Finally, many companies need to move into large competitive markets to push themselves to be the best in the world at what they do. This is often the case for SaaS businesses, where moving to the competitive U.S. market and showing they can win clients versus local competitors is a big driver of long-run value.

The trade-off is that the return on investment (ROI) of expanding internationally is usually less than the ROI of expanding domestically. Typically, with a business that is going well in its home market, €1 invested in local growth will increase user and revenues more than €1 invested abroad. Eventually, though, a company will reach saturation point in its home market and need to expand elsewhere, at which point this equation might switch around. But usually it is cheaper to expand at home than abroad.

So the dilemma founders face is how much short-term growth to sacrifice to head off international competition and maximize long-term value. It is hard to produce a magic formula for this, and every company is different. For a company like Nutmeg, the UK’s leading roboadvisor, with a $billion opportunity locally and high regulatory and product costs for international expansion, the right answer was to go international later in its development. In the case of Frontier Car Group, a marketplace business to sell used cars, there was a clear first mover advantage due to high network effects, so the company launched in four international markets from day one.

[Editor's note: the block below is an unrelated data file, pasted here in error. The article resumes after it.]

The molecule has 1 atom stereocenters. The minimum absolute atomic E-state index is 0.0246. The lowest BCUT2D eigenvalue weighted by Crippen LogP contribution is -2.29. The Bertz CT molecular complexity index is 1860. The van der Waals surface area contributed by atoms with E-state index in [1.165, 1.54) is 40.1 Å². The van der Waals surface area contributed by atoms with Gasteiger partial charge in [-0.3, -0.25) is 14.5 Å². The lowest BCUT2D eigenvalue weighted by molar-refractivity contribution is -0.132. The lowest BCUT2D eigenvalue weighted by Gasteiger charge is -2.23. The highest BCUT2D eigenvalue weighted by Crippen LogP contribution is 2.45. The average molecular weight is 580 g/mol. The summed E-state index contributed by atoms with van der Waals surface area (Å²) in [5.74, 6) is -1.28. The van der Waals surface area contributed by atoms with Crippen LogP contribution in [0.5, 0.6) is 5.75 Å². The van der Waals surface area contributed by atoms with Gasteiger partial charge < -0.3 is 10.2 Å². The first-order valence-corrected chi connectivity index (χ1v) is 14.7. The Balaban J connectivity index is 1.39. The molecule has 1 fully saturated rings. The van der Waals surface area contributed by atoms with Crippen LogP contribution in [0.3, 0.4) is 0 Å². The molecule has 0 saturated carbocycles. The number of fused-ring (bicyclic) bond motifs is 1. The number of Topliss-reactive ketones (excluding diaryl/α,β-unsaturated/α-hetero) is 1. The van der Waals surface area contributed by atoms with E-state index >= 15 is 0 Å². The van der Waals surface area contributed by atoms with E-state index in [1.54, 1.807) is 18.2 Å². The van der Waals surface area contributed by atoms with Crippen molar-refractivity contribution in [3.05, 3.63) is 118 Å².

A process that I find works well is for the management team to take 1-2 days thinking through their international plan, including which market(s) to expand to, and resource plan (one team member or a strong intern would have pulled together all the relevant data in advance). They would then revisit this with their board as a “pre-mortem” on what could go wrong — for example, insufficient investment in the new market, starving the home market of investment, running out of cash before reaching milestones.

5. Will international expansion increase my valuation?

This is a question I get asked a lot as a VC, but I think the questions above are much more relevant. Valuations at Series A/B/C are a combination of many variables of which internationalization is just one, and the trade-off versus short-term growth makes adding another country not obviously value-accruing.

In future posts, I will go into some case studies of international expansion, both positive and negative. I will also go into how to choose which countries to expand into, and how to go about doing it.

Rob Moffat is a partner at Balderton Capital.